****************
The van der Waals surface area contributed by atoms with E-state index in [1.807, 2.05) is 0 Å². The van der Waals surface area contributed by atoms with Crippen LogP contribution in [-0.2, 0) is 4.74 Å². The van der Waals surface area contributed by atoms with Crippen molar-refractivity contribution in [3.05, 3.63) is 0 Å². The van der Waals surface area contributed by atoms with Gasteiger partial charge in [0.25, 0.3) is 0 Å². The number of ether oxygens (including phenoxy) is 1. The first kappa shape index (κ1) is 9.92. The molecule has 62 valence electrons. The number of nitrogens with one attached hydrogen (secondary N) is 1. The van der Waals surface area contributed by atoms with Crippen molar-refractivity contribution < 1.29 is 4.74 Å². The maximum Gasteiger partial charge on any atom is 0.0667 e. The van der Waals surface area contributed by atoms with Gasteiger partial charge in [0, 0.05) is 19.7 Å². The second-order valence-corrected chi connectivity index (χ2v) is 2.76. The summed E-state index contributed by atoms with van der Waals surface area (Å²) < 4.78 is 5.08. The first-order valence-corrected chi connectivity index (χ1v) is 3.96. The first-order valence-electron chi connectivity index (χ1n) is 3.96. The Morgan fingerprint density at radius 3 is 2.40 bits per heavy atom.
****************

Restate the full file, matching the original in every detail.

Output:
The van der Waals surface area contributed by atoms with E-state index in [1.807, 2.05) is 0 Å². The van der Waals surface area contributed by atoms with Crippen LogP contribution in [-0.2, 0) is 4.74 Å². The van der Waals surface area contributed by atoms with Crippen molar-refractivity contribution in [3.05, 3.63) is 0 Å². The van der Waals surface area contributed by atoms with Gasteiger partial charge in [0.25, 0.3) is 0 Å². The number of ether oxygens (including phenoxy) is 1. The first kappa shape index (κ1) is 9.92. The molecule has 62 valence electrons. The number of nitrogens with one attached hydrogen (secondary N) is 1. The van der Waals surface area contributed by atoms with Crippen molar-refractivity contribution < 1.29 is 4.74 Å². The maximum Gasteiger partial charge on any atom is 0.0667 e. The van der Waals surface area contributed by atoms with Gasteiger partial charge in [0, 0.05) is 19.7 Å². The second-order valence-corrected chi connectivity index (χ2v) is 2.76. The summed E-state index contributed by atoms with van der Waals surface area (Å²) < 4.78 is 5.08. The first-order valence-corrected chi connectivity index (χ1v) is 3.96. The first-order valence-electron chi connectivity index (χ1n) is 3.96. The Morgan fingerprint density at radius 3 is 2.40 bits per heavy atom.